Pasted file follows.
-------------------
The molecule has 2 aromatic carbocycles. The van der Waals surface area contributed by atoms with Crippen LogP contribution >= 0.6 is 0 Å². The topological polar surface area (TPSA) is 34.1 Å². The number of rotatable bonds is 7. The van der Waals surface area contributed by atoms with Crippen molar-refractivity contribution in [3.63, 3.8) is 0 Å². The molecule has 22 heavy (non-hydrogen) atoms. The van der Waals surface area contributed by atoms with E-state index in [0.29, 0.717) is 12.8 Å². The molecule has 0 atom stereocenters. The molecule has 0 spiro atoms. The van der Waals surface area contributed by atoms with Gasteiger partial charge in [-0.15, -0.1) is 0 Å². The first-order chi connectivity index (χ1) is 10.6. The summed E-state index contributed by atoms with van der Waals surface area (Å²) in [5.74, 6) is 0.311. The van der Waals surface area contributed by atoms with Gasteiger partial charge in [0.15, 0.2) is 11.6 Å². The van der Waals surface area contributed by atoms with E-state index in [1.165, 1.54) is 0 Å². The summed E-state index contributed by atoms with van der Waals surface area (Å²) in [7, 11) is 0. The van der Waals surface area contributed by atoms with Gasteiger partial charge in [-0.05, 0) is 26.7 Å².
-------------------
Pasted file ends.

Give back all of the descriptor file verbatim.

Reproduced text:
The molecule has 2 aromatic carbocycles. The van der Waals surface area contributed by atoms with Crippen LogP contribution >= 0.6 is 0 Å². The topological polar surface area (TPSA) is 34.1 Å². The number of rotatable bonds is 7. The van der Waals surface area contributed by atoms with Crippen molar-refractivity contribution in [3.63, 3.8) is 0 Å². The molecule has 22 heavy (non-hydrogen) atoms. The van der Waals surface area contributed by atoms with E-state index in [0.29, 0.717) is 12.8 Å². The molecule has 0 atom stereocenters. The molecule has 0 spiro atoms. The van der Waals surface area contributed by atoms with Gasteiger partial charge in [-0.15, -0.1) is 0 Å². The first-order chi connectivity index (χ1) is 10.6. The summed E-state index contributed by atoms with van der Waals surface area (Å²) in [5.74, 6) is 0.311. The van der Waals surface area contributed by atoms with Gasteiger partial charge in [0.15, 0.2) is 11.6 Å². The van der Waals surface area contributed by atoms with E-state index in [1.165, 1.54) is 0 Å². The summed E-state index contributed by atoms with van der Waals surface area (Å²) in [7, 11) is 0. The van der Waals surface area contributed by atoms with Gasteiger partial charge in [-0.05, 0) is 26.7 Å².